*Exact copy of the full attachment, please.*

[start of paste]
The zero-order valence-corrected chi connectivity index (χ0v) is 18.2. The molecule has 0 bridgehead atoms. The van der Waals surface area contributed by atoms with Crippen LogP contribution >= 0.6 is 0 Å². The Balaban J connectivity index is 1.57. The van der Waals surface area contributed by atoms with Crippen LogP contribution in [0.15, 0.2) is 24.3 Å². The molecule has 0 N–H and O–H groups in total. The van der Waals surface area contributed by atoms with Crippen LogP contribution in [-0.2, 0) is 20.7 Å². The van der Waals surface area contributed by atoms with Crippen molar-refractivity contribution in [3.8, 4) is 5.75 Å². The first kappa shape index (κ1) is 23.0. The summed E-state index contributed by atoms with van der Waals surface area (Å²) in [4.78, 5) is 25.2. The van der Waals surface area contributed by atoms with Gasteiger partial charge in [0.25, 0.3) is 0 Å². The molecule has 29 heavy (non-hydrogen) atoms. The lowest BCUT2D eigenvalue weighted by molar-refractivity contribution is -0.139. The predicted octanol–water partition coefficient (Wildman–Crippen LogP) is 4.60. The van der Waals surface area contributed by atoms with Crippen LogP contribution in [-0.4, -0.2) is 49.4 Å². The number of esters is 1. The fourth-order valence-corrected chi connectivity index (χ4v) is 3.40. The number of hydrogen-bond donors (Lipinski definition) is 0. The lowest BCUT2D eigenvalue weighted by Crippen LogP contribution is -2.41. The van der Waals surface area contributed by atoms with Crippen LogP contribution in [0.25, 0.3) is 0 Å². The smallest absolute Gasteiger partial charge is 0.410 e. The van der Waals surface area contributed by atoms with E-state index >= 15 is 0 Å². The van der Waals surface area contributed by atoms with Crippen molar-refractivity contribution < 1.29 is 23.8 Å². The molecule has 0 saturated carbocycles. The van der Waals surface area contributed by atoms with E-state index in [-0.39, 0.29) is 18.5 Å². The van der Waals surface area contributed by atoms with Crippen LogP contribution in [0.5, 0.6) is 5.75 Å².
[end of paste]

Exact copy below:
The zero-order valence-corrected chi connectivity index (χ0v) is 18.2. The molecule has 0 bridgehead atoms. The van der Waals surface area contributed by atoms with Crippen LogP contribution >= 0.6 is 0 Å². The Balaban J connectivity index is 1.57. The van der Waals surface area contributed by atoms with Crippen LogP contribution in [0.15, 0.2) is 24.3 Å². The molecule has 0 N–H and O–H groups in total. The van der Waals surface area contributed by atoms with Crippen LogP contribution in [-0.2, 0) is 20.7 Å². The van der Waals surface area contributed by atoms with Crippen molar-refractivity contribution in [3.8, 4) is 5.75 Å². The first kappa shape index (κ1) is 23.0. The summed E-state index contributed by atoms with van der Waals surface area (Å²) in [4.78, 5) is 25.2. The van der Waals surface area contributed by atoms with Gasteiger partial charge in [0.25, 0.3) is 0 Å². The molecule has 29 heavy (non-hydrogen) atoms. The lowest BCUT2D eigenvalue weighted by molar-refractivity contribution is -0.139. The predicted octanol–water partition coefficient (Wildman–Crippen LogP) is 4.60. The van der Waals surface area contributed by atoms with Crippen LogP contribution in [-0.4, -0.2) is 49.4 Å². The number of esters is 1. The fourth-order valence-corrected chi connectivity index (χ4v) is 3.40. The number of hydrogen-bond donors (Lipinski definition) is 0. The lowest BCUT2D eigenvalue weighted by Crippen LogP contribution is -2.41. The van der Waals surface area contributed by atoms with Crippen LogP contribution in [0.25, 0.3) is 0 Å². The smallest absolute Gasteiger partial charge is 0.410 e. The van der Waals surface area contributed by atoms with E-state index >= 15 is 0 Å². The van der Waals surface area contributed by atoms with Crippen molar-refractivity contribution < 1.29 is 23.8 Å². The molecule has 0 saturated carbocycles. The van der Waals surface area contributed by atoms with E-state index in [-0.39, 0.29) is 18.5 Å². The van der Waals surface area contributed by atoms with Crippen LogP contribution in [0.5, 0.6) is 5.75 Å².